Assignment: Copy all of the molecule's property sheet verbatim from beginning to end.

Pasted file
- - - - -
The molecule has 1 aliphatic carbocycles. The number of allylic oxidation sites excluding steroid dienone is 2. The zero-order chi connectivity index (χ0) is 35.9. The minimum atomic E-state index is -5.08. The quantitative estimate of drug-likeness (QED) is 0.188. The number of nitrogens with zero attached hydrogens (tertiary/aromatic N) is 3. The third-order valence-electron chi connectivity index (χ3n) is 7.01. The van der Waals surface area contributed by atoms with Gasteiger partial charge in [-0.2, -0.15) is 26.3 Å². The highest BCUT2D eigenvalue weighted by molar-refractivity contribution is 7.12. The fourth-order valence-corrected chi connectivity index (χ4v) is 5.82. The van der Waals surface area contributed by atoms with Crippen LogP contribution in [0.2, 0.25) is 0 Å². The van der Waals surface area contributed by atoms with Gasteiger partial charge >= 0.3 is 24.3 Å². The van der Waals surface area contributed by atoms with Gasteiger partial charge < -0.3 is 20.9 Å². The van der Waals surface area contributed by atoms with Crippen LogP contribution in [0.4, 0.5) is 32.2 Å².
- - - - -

The molecule has 1 aliphatic carbocycles. The number of allylic oxidation sites excluding steroid dienone is 2. The zero-order chi connectivity index (χ0) is 35.9. The minimum atomic E-state index is -5.08. The quantitative estimate of drug-likeness (QED) is 0.188. The number of nitrogens with zero attached hydrogens (tertiary/aromatic N) is 3. The third-order valence-electron chi connectivity index (χ3n) is 7.01. The van der Waals surface area contributed by atoms with Gasteiger partial charge in [-0.2, -0.15) is 26.3 Å². The highest BCUT2D eigenvalue weighted by molar-refractivity contribution is 7.12. The fourth-order valence-corrected chi connectivity index (χ4v) is 5.82. The van der Waals surface area contributed by atoms with Crippen LogP contribution in [0.2, 0.25) is 0 Å². The van der Waals surface area contributed by atoms with Gasteiger partial charge >= 0.3 is 24.3 Å². The van der Waals surface area contributed by atoms with Gasteiger partial charge < -0.3 is 20.9 Å². The van der Waals surface area contributed by atoms with Crippen LogP contribution in [0.4, 0.5) is 32.2 Å².